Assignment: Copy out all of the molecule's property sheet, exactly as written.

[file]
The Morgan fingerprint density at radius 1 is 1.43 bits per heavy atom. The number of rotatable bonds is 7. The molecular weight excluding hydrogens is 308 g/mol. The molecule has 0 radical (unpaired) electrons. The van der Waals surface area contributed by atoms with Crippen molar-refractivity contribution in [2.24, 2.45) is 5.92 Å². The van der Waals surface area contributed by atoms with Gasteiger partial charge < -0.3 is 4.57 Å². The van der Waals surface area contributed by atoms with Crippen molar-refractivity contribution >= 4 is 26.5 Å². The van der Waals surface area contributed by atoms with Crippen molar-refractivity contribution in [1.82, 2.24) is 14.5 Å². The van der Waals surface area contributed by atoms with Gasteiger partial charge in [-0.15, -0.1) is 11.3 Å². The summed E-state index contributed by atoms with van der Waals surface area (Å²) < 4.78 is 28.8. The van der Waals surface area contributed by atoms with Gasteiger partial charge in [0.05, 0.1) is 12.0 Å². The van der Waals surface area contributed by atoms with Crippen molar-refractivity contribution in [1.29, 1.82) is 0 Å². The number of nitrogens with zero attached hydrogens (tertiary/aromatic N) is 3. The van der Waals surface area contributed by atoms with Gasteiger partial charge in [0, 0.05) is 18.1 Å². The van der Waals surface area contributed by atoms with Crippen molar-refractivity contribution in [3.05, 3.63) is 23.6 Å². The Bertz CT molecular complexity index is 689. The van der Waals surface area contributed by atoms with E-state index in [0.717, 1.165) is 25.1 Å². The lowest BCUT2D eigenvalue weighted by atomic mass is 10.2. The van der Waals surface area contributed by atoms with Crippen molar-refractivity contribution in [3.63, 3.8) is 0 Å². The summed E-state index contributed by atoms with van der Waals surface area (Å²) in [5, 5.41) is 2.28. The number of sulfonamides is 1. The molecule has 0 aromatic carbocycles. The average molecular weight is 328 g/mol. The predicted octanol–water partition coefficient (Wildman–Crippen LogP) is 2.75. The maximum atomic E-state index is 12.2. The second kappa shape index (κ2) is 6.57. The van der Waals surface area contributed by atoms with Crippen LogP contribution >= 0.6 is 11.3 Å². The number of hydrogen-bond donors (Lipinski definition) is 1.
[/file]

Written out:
The Morgan fingerprint density at radius 1 is 1.43 bits per heavy atom. The number of rotatable bonds is 7. The molecular weight excluding hydrogens is 308 g/mol. The molecule has 0 radical (unpaired) electrons. The van der Waals surface area contributed by atoms with Crippen molar-refractivity contribution in [2.24, 2.45) is 5.92 Å². The van der Waals surface area contributed by atoms with Gasteiger partial charge < -0.3 is 4.57 Å². The van der Waals surface area contributed by atoms with Crippen molar-refractivity contribution >= 4 is 26.5 Å². The van der Waals surface area contributed by atoms with Crippen molar-refractivity contribution in [1.82, 2.24) is 14.5 Å². The van der Waals surface area contributed by atoms with Gasteiger partial charge in [-0.15, -0.1) is 11.3 Å². The summed E-state index contributed by atoms with van der Waals surface area (Å²) < 4.78 is 28.8. The van der Waals surface area contributed by atoms with Gasteiger partial charge in [0.05, 0.1) is 12.0 Å². The van der Waals surface area contributed by atoms with Crippen molar-refractivity contribution in [1.29, 1.82) is 0 Å². The number of nitrogens with zero attached hydrogens (tertiary/aromatic N) is 3. The van der Waals surface area contributed by atoms with Gasteiger partial charge in [0, 0.05) is 18.1 Å². The van der Waals surface area contributed by atoms with Crippen molar-refractivity contribution in [3.05, 3.63) is 23.6 Å². The Bertz CT molecular complexity index is 689. The van der Waals surface area contributed by atoms with E-state index in [0.717, 1.165) is 25.1 Å². The lowest BCUT2D eigenvalue weighted by atomic mass is 10.2. The van der Waals surface area contributed by atoms with Crippen molar-refractivity contribution in [3.63, 3.8) is 0 Å². The summed E-state index contributed by atoms with van der Waals surface area (Å²) in [5, 5.41) is 2.28. The number of sulfonamides is 1. The molecule has 0 aromatic carbocycles. The average molecular weight is 328 g/mol. The predicted octanol–water partition coefficient (Wildman–Crippen LogP) is 2.75. The maximum atomic E-state index is 12.2. The second kappa shape index (κ2) is 6.57. The van der Waals surface area contributed by atoms with Crippen LogP contribution >= 0.6 is 11.3 Å². The number of hydrogen-bond donors (Lipinski definition) is 1.